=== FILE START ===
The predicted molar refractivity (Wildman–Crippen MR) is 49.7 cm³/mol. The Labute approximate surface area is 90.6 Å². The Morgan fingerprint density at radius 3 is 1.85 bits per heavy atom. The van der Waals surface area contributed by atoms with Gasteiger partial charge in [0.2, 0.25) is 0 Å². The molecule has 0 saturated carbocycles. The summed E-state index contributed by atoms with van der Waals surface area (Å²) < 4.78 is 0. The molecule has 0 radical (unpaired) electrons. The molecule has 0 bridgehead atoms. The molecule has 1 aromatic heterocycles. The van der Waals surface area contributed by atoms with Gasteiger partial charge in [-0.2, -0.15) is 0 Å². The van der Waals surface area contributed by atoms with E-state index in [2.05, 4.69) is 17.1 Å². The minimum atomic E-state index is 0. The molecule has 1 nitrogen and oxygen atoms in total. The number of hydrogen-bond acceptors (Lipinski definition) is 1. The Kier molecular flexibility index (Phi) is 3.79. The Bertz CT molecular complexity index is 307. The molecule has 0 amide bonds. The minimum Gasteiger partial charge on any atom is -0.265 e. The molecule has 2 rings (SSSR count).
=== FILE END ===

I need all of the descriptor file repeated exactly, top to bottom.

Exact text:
The predicted molar refractivity (Wildman–Crippen MR) is 49.7 cm³/mol. The Labute approximate surface area is 90.6 Å². The Morgan fingerprint density at radius 3 is 1.85 bits per heavy atom. The van der Waals surface area contributed by atoms with Gasteiger partial charge in [0.2, 0.25) is 0 Å². The molecule has 0 saturated carbocycles. The summed E-state index contributed by atoms with van der Waals surface area (Å²) < 4.78 is 0. The molecule has 0 radical (unpaired) electrons. The molecule has 0 bridgehead atoms. The molecule has 1 aromatic heterocycles. The van der Waals surface area contributed by atoms with Gasteiger partial charge in [-0.2, -0.15) is 0 Å². The van der Waals surface area contributed by atoms with E-state index in [2.05, 4.69) is 17.1 Å². The minimum atomic E-state index is 0. The molecule has 1 nitrogen and oxygen atoms in total. The number of hydrogen-bond acceptors (Lipinski definition) is 1. The Kier molecular flexibility index (Phi) is 3.79. The Bertz CT molecular complexity index is 307. The molecule has 0 amide bonds. The minimum Gasteiger partial charge on any atom is -0.265 e. The molecule has 2 rings (SSSR count).